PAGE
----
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Social Anxiety - the fear of interactional and social situations

Eyes on the ground, wanting nothing more than to run back into the comfort of your own four walls. All you can think about is not drawing unwanted attention, yet it feels like eyes are following you around everywhere, watching your every move. It takes all your willpower not to run away while the discomfort and fear that cloud your mind slowly spread through your body.

The discomfort you feel during social interaction could be a sign of social anxiety, also known as social disorder or social phobia. Although your comfort level in social situations may depend on your personality and life experience, it is not uncommon to feel anxious in new or unfamiliar social situations. If the fear becomes persistent, causes you severe discomfort or distress, and limits your life, you may have social anxiety (NIMH, 2022).

What does social anxiety feel like?

Social anxiety can be experienced on several levels. One level is the psychological one, which can include constant worrying about social situations, severe fear of judgment, shame or rejection, or self-conscious feelings. Another level is the physical one with reactions such as sweating, shaking, or a rapid heartbeat (ADAA, 2023). Furthermore, social anxiety can lead to isolation and loneliness, which can affect your daily activities and interfere with your relationships with other people.

The two types of social anxiety

Social anxiety can be divided into two different types. The most common type is the generalized type, which means the affected person feels anxious throughout a variety of social situations; the other type is the specific anxiety, better known as performance anxiety. This describes people who feel anxious in particular situations, such as speaking in front of people or having to eat in front of people (NIMH, 2022).

What causes social anxiety?

Social anxiety often stems from a fear of judgment or rejection. There is ongoing research into the origins of social anxiety disorder. It is believed to be caused by a combination of genetic, biological, and environmental factors. Causes may include a family history of anxiety disorders, an overactive amygdala (the part of the brain responsible for the fear response), or a highly judgmental and overly controlling environment. Negative experiences in social situations, such as bullying or humiliation, may also affect the development of social anxiety (NIMH, 2022).

What can you do?

Social anxiety can be difficult to deal with, but there are several strategies that may help manage it. .

You don't have to hide your social anxiety. Don't hesitate to seek support from trusted friends, family, or professionals. Sharing your concerns with someone who understands and empathizes with your experience can provide comfort in times of struggle. It is often helpful to seek the support of a mental health professional, such as a therapist or counselor who specializes in anxiety disorders. They can provide effective strategies and support tailored to your specific needs and, in some cases, prescribe medication. Cognitive behavioral therapy (CBT) is often used to reduce anxiety by eliminating beliefs or behaviors associated with your social anxiety.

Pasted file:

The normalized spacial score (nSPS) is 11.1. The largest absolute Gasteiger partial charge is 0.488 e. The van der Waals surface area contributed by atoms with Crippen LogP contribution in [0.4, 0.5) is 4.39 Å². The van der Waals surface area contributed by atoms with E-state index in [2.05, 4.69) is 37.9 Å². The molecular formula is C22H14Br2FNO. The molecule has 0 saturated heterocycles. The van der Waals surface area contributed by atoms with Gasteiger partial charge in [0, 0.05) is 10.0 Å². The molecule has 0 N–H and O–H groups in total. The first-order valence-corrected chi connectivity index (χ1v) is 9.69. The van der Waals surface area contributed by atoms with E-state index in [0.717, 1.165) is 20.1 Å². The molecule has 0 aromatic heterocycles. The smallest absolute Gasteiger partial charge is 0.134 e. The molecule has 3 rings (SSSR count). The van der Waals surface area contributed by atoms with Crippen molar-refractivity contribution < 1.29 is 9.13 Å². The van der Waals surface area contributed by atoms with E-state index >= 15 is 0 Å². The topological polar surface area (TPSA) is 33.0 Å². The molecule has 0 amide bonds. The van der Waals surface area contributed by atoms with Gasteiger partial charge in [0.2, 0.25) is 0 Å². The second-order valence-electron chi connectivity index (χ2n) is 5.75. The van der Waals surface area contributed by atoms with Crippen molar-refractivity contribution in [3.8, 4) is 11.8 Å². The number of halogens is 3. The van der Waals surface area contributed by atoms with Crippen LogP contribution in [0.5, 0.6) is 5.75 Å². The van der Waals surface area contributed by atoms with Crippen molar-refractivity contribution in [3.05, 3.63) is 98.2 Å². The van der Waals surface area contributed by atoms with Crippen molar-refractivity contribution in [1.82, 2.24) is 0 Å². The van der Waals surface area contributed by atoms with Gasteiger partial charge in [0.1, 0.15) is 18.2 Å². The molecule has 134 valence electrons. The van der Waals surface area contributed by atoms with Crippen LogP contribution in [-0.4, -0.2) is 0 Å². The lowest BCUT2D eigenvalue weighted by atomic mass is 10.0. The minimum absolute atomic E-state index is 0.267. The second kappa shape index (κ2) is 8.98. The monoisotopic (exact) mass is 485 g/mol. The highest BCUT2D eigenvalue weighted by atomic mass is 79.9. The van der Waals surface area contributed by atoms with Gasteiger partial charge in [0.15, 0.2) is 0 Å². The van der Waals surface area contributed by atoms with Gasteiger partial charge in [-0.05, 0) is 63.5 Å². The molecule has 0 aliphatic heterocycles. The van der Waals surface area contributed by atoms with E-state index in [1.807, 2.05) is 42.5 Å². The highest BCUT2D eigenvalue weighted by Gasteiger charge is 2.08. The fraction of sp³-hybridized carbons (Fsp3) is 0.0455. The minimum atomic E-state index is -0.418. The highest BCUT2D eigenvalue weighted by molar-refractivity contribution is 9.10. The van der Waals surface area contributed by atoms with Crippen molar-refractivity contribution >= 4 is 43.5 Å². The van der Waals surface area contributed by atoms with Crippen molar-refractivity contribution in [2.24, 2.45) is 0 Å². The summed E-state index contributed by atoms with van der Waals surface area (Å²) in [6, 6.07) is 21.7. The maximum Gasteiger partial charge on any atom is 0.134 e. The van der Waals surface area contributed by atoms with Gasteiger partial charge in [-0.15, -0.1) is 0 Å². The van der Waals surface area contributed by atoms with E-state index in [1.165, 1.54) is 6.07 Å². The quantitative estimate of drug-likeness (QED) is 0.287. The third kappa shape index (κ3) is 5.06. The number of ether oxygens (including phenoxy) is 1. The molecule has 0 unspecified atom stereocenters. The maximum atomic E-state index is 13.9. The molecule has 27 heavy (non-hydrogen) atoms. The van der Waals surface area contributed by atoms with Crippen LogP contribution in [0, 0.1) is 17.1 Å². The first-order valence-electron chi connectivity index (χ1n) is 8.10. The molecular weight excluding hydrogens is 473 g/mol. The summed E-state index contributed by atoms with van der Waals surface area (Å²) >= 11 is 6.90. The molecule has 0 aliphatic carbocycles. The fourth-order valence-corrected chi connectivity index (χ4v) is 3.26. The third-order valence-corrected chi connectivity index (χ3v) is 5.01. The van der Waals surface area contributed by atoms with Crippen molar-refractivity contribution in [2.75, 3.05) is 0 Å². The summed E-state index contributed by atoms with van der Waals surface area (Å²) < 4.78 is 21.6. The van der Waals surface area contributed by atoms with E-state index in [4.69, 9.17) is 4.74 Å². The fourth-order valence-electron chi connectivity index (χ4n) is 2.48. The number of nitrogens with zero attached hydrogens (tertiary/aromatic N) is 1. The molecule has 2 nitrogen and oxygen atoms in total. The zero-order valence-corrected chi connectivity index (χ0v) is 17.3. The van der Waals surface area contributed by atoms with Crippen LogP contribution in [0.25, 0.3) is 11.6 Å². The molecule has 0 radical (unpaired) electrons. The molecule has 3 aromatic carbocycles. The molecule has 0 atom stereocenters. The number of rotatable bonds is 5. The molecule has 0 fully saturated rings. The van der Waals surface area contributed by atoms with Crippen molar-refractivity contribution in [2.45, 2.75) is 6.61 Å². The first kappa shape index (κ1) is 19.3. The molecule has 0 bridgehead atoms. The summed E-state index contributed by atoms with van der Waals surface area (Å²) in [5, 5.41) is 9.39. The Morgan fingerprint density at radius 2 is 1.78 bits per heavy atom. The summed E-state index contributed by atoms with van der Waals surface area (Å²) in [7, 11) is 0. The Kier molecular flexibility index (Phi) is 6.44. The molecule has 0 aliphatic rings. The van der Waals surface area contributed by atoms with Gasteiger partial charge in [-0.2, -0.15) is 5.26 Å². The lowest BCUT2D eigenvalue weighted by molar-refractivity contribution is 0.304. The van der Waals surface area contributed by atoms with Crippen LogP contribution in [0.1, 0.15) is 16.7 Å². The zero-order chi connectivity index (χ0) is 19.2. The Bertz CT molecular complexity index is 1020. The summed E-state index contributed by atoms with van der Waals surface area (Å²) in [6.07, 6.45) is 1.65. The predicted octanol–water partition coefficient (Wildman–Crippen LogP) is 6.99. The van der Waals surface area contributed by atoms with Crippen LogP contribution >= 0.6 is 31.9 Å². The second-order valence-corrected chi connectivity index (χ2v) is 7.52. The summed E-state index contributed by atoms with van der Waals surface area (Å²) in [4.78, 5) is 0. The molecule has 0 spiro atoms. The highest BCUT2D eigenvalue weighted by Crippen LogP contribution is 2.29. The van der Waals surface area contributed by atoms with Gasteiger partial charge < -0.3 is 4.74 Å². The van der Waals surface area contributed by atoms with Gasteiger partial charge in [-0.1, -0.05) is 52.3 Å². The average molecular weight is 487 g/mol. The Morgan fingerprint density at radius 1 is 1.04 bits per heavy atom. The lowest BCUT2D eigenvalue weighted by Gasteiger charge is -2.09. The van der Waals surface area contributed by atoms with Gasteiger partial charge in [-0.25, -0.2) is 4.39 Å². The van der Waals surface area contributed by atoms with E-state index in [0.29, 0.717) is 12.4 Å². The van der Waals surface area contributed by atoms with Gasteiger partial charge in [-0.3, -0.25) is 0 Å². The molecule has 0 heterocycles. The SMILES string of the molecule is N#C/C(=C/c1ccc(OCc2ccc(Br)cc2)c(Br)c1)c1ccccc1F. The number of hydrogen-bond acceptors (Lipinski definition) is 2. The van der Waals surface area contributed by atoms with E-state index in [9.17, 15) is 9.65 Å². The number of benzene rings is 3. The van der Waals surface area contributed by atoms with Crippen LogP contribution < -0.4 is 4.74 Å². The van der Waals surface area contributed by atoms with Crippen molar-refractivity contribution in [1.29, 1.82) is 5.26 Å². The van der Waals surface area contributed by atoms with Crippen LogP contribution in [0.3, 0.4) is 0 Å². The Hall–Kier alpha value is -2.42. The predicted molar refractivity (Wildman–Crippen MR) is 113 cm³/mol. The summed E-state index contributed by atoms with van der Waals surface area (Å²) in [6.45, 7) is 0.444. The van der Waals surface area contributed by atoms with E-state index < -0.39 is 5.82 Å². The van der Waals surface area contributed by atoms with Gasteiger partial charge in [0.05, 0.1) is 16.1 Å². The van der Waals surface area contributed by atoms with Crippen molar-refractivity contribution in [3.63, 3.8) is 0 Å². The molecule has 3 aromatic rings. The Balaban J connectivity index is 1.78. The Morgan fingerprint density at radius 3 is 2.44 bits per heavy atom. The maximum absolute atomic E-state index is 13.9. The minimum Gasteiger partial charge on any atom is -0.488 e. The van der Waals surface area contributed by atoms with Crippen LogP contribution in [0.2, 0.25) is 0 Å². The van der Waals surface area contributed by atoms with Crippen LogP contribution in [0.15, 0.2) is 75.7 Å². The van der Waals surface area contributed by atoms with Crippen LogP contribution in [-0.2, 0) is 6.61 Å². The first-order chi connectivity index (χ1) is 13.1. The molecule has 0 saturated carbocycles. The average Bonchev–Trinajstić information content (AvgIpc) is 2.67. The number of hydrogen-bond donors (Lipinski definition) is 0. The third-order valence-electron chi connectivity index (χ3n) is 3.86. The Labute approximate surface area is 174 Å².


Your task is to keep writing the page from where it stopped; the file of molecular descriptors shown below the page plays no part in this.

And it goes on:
There are also small things you can do on your own if you are struggling with social anxiety. Try practicing relaxation techniques such as deep breathing, progressive muscle relaxation, or mindfulness meditation. These can help you calm your body and mind during moments of anxiety.  

Also, you may try challenging your negative thoughts. Pay attention to what occupies your mind during moments of anxiety. Often, we tend to assume the worst, imagining that others are judging or ridiculing us. Try to challenge "irrational" thoughts or beliefs by asking yourself if these thoughts are really true and if there is another way to look at them. If possible, replace them with more realistic and positive thoughts. Remind yourself that everyone has insecurities and that people generally focus more on themselves than on others.

As hard as it sounds, don't try to avoid the social situations that make you anxious. By avoiding facing your anxiety, you continuously confirm your belief that it's not safe or that you can't handle it. Avoidance is a common short-term strategy to reduce your feelings of anxiety, but in the long run your anxiety will be enhanced. Your brain needs some convincing before it begins to believe that certain things are not scary or threatening. In essence, to change your belief that you cannot do the "scary" things, you need to face them gradually and do them repeatedly before it  becomes comfortable.

While social anxiety can feel overwhelming, it's important to remember that it does not define you as an individual. By implementing these strategies and maintaining a proactive attitude, you can regain control of your social anxiety. Remember that progress may take time, so be patient and kind to yourself along the way.


ADAA. Social Anxiety Disorder | Anxiety and Depression Association of America, ADAA. 2023,

NIH. NIMH » Social Anxiety Disorder: More Than Just Shyness. 2022,

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